Mumbai’s Taj or London’s Trafalgar - tourist attractions both

December 1st, 2008 - 8:09 pm ICT by IANS  

Bharatiya Janata PartyMumbai, Dec 1 (IANS) For years, the imposing Gateway of India and the Taj Mahal Hotel opposite it have been Mumbai’s prime tourist attractions. And so it was Monday with cameras clicking away as the curious gathered to see the ravages terrorism had wrought on the city’s most enduring landmarks. Score of tourists, passers-by and even families sauntered across to see where India’s worst terror attack had begun and where it ended — the terrorists’ 60-hour siege began at the Gateway of India Wednesday night and ended Saturday morning after commandos felled the last of them in the 105-year-old Taj hotel.

The cobbled area seemed to have become as popular as London’s Trafalgar Square, but the pigeons here were still flapping around in a panic instead of perching confidently to peck grain from tourists. The three days of shooting and grenade blasts had taken their toll not just on the city and its people but also on the birds that were on edge.

In the crowd was a Parsi gentleman from Houston who was not at the Taj but was trapped behind the hotel for three days. He had come all the way from the US to get his knee operated upon and stepepd out Monday, hobbling around: “I was stuck for three days and am happy to get around. Now I will go to my doctor.”

As the area like the rest of the city strove to get on with its life after three nights and three days of a terror grip, children packed into their classrooms and commuters into trains to go to office, open up their shops and basically move on.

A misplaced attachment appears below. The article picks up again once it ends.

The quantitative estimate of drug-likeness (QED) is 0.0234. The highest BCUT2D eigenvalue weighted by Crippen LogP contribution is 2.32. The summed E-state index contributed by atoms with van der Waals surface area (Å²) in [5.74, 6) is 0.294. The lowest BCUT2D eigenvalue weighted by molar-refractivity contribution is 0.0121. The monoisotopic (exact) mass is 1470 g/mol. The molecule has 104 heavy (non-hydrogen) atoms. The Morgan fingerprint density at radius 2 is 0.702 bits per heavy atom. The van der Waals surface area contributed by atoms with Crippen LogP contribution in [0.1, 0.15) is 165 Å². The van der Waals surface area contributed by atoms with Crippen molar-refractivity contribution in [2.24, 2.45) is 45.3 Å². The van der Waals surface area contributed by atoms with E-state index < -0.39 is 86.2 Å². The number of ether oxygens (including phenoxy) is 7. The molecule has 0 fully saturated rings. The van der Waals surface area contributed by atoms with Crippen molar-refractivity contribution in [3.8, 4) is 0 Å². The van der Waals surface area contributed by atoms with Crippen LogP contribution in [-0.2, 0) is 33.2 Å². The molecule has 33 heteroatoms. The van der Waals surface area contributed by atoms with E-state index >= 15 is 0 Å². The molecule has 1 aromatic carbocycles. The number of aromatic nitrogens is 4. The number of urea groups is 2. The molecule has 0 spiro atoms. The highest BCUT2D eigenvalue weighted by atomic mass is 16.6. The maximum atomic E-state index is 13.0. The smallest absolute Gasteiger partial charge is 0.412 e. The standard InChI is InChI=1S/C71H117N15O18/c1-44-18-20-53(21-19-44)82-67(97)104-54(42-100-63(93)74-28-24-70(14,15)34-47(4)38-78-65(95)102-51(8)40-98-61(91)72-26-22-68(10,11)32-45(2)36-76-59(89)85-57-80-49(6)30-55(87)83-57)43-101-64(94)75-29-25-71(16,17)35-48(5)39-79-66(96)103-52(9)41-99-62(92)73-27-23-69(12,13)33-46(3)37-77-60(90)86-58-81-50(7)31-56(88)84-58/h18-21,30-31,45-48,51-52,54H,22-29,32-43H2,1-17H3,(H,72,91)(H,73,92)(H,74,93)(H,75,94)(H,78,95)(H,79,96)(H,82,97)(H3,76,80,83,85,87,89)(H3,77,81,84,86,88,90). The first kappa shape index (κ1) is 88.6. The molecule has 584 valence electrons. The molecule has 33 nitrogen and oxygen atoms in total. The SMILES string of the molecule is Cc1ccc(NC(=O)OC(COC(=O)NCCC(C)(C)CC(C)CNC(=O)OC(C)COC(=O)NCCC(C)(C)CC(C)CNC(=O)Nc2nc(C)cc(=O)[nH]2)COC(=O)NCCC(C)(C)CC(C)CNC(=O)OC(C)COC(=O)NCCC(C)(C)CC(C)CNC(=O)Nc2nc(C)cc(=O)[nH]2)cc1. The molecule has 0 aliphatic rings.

Though cinema theatres stayed closed, the effort to get back to normalcy was visible in the usual Monday rush.

“What will I do sitting at home?” was the comment from a suburban train commuter eager to get back to work - typical of a Mumbai that has learnt to move on after each calamity, both natural and manmade.

Beneath the surface calm, anger surged. Against politicians, whether of the Congress or the Shiv Sena or the Bharatiya Janata Party (BJP).

Posters paying tribute to the three top officers of the Mumbai Police who died - Hemant Karkare, Ashok Kamte and Vijay Salaskar - were appreciated and read. But angry young men in certain parts of the city tore off portions which named the party sponsoring it.

“Parties are trying to capitalise on the issue,” said an angry young man.

Joining in the chorus of protests were social activists and others. The mood is anti-government, anti-politician, even anti-Congress, the party that heads the coalition governments in New Delhi and in the Maharashtra state.

There were also those seeking to be on cameras, rolling day and night to capture the action.

Carrying placards and posters asking the government to act, asking the prime minister or the chief minister to be accountable, to resign.

Some of them moved from one TV camera to another and from the Taj to Oberoi Trident, the other luxury hotel that came under attack last week.

That for the first time, terrorists were caught in action and photographs displayed all over was discussed too.

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